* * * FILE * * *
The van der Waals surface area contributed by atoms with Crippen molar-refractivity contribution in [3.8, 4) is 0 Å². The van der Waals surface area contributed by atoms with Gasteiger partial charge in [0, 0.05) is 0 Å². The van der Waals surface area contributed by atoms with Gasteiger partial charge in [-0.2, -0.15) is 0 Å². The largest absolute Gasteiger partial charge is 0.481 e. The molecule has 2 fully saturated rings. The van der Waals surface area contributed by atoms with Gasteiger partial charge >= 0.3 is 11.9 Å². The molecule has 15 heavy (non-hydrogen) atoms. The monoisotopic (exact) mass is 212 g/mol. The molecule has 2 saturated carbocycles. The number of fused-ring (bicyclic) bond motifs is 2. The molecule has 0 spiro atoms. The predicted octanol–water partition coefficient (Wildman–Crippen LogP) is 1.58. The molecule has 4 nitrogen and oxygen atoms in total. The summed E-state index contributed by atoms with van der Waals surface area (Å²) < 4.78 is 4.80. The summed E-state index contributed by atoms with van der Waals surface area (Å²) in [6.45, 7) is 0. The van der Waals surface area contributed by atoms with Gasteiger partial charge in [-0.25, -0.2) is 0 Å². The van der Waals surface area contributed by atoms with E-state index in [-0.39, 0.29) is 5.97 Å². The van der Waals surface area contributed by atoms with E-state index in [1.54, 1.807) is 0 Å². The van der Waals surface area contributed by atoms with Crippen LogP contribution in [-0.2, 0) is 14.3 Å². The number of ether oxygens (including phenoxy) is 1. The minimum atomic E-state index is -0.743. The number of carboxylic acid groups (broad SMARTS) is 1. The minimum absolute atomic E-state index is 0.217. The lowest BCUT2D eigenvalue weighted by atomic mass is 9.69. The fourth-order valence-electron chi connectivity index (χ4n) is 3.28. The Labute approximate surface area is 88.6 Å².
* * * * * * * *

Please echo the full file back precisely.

The van der Waals surface area contributed by atoms with Crippen molar-refractivity contribution in [3.8, 4) is 0 Å². The van der Waals surface area contributed by atoms with Gasteiger partial charge in [0, 0.05) is 0 Å². The van der Waals surface area contributed by atoms with Gasteiger partial charge in [-0.2, -0.15) is 0 Å². The largest absolute Gasteiger partial charge is 0.481 e. The molecule has 2 fully saturated rings. The van der Waals surface area contributed by atoms with Gasteiger partial charge >= 0.3 is 11.9 Å². The molecule has 15 heavy (non-hydrogen) atoms. The monoisotopic (exact) mass is 212 g/mol. The molecule has 2 saturated carbocycles. The number of fused-ring (bicyclic) bond motifs is 2. The molecule has 0 spiro atoms. The predicted octanol–water partition coefficient (Wildman–Crippen LogP) is 1.58. The molecule has 4 nitrogen and oxygen atoms in total. The summed E-state index contributed by atoms with van der Waals surface area (Å²) < 4.78 is 4.80. The summed E-state index contributed by atoms with van der Waals surface area (Å²) in [6.45, 7) is 0. The van der Waals surface area contributed by atoms with Gasteiger partial charge in [-0.25, -0.2) is 0 Å². The van der Waals surface area contributed by atoms with E-state index in [-0.39, 0.29) is 5.97 Å². The van der Waals surface area contributed by atoms with E-state index in [1.54, 1.807) is 0 Å². The van der Waals surface area contributed by atoms with Crippen LogP contribution in [-0.2, 0) is 14.3 Å². The number of ether oxygens (including phenoxy) is 1. The minimum atomic E-state index is -0.743. The number of carboxylic acid groups (broad SMARTS) is 1. The minimum absolute atomic E-state index is 0.217. The lowest BCUT2D eigenvalue weighted by atomic mass is 9.69. The fourth-order valence-electron chi connectivity index (χ4n) is 3.28. The Labute approximate surface area is 88.6 Å².